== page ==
New Study Raises Concerns About Daycare
Posted April 24, 2001
RALEIGH — A new study says that kids in child care situations have a harder time controlling aggression. Not surprisingly, it has led to a great deal of debate.
"In a lot of ways that study leaves more questions unanswered than answered," says Child Psychologist Melissa DeRossier. She says the study fails to address the fact that there are different levels of quality in child care. She says good care will almost always lead to fewer behavioral problems.
"You do need to be vigilant, you need to be aware of what's going on in your child's daycare to ensure your child is in high quality daycare," DeRossier says.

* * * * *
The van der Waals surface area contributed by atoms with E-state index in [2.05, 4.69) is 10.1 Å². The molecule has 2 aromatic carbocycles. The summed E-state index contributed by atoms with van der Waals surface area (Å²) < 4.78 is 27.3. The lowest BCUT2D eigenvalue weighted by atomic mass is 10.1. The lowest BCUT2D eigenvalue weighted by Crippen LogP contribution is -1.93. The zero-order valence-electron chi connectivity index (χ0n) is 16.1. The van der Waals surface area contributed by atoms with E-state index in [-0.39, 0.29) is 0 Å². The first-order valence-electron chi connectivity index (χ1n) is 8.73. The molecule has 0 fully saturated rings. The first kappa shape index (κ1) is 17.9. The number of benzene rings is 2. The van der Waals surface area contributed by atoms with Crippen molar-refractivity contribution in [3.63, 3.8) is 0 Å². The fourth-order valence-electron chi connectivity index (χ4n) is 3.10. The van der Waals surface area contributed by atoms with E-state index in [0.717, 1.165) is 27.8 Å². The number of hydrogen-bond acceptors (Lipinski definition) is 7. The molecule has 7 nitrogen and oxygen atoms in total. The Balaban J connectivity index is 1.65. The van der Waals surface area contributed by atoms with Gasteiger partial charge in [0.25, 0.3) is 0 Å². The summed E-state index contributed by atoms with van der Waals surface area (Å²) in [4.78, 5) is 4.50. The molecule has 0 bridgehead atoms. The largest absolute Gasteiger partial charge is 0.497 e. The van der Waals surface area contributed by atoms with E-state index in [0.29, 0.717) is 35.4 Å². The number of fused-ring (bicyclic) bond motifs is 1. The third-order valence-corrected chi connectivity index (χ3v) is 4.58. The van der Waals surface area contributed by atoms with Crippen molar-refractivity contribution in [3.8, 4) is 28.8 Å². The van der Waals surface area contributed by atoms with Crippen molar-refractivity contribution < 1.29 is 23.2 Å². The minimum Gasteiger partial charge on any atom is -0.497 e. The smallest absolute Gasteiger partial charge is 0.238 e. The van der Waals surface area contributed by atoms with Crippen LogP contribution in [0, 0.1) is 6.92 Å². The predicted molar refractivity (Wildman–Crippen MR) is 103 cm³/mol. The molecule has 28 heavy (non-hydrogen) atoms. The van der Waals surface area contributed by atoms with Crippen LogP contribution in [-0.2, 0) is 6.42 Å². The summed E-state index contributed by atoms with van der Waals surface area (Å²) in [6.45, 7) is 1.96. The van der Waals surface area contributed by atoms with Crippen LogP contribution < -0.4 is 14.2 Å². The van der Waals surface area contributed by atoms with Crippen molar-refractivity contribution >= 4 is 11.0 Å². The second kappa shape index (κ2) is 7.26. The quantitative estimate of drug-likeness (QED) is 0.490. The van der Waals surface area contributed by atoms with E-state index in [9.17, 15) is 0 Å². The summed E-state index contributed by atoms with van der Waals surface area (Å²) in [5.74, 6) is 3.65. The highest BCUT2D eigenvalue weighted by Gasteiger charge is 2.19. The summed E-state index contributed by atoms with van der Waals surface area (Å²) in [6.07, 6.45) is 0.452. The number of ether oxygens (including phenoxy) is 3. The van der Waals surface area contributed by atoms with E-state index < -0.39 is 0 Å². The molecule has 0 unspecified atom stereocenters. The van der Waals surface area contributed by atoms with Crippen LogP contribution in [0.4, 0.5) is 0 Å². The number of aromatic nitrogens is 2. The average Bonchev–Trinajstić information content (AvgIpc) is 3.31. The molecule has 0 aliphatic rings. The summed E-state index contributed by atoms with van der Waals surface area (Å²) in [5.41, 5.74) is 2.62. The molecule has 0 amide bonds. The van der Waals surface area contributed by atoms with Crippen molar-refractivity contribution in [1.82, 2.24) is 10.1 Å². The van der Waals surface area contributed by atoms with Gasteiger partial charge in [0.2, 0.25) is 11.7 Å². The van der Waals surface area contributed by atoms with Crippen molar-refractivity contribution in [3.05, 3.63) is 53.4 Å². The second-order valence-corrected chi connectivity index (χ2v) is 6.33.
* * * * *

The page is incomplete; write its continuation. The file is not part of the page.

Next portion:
Debra Maass, however, has reservations about letting others take care of her children. She stays home to raise her three children, including three-year-old Dylan.
"I wouldn't have had kids if I knew I couldn't raise them," she says.
Maass says being home with her kids allows her to help curb things like aggressive behavior.
"I can see it more when I'm home with them, I can monitor that. [I have] the control. I can monitor whether or not they're going to have an argument."
Emily Strong encourages kids at her Raleigh Montessori school to talk out their problems. She says as a result they are less aggressive.
"That's okay, you can use your words to tell him that," she tells one unhappy child.
"We mediate that conflict, we give the child an opportunity to apologize, and we give the other child the opportunity to forgive."